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Met only saw 'hack' list last week

The Metropolitan Police did not see a controversial list of 102 firms and individuals linked to rogue private investigators until last week, despite having access to the operational information that was used to compile it.

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Vaz surprised 'hack' list was not shared with Met

Keith Vaz has said Soca should act with "urgency" to reveal the names of the 102 firms and individuals on its list. Credit: Anthony Devlin/PA Wire

House of Commons Home Affairs Committee chairman Keith Vaz has said it is "very surprising" that the list of firms linked to rogue private investigators was not shared with the Met given the investigations into alleged hacking.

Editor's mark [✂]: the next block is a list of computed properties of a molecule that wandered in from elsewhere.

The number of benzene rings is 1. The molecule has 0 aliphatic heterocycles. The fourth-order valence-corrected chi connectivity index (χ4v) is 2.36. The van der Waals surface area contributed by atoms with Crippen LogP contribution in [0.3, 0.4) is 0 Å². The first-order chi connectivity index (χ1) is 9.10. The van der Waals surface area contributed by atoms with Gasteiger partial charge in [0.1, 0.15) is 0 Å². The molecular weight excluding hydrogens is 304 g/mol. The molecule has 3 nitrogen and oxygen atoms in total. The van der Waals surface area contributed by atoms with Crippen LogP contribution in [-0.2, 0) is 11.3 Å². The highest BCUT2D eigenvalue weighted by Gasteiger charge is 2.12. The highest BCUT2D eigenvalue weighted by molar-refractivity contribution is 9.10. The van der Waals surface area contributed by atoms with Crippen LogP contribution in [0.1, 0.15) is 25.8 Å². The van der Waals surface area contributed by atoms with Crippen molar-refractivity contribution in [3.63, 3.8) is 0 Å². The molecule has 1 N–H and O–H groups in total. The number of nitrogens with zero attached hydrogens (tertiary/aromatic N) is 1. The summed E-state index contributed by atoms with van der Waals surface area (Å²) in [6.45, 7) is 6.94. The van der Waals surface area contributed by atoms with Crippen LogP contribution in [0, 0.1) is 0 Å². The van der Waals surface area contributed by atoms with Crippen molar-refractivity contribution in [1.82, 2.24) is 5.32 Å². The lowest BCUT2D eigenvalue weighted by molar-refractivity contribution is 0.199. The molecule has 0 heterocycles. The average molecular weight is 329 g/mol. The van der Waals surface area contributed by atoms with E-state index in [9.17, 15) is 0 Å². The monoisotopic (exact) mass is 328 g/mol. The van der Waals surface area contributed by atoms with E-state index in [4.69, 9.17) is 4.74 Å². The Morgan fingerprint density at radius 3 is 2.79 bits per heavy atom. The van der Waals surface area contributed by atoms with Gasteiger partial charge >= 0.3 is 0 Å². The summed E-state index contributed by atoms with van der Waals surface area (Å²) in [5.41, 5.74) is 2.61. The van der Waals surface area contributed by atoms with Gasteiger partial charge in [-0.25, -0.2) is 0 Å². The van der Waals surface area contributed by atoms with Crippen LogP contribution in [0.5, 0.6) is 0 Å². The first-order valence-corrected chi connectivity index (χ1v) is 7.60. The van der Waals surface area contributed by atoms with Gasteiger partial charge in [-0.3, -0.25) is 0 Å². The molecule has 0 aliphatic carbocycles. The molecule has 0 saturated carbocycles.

Detectives are carrying out inquiries codenamed Weeting, Elvedon and Tuleta into allegations of phone-hacking, illicit payments to public officials and computer-hacking by journalists, some linked to private investigators.

The Serious Organised Crime Agency (Soca) provided Mr Vaz's committee with the list - containing 102 firms and individuals, including blue chip companies, law firms and financial services groups - on condition that the names are not revealed.

But following the shock resignation of Soca chairman Sir Ian Andrews, Mr Vaz has said he will ask his successor to review the decision. He today said that Soca should act with "urgency", arguing that further delay would be unfair to those on the list who want the affair cleared up.

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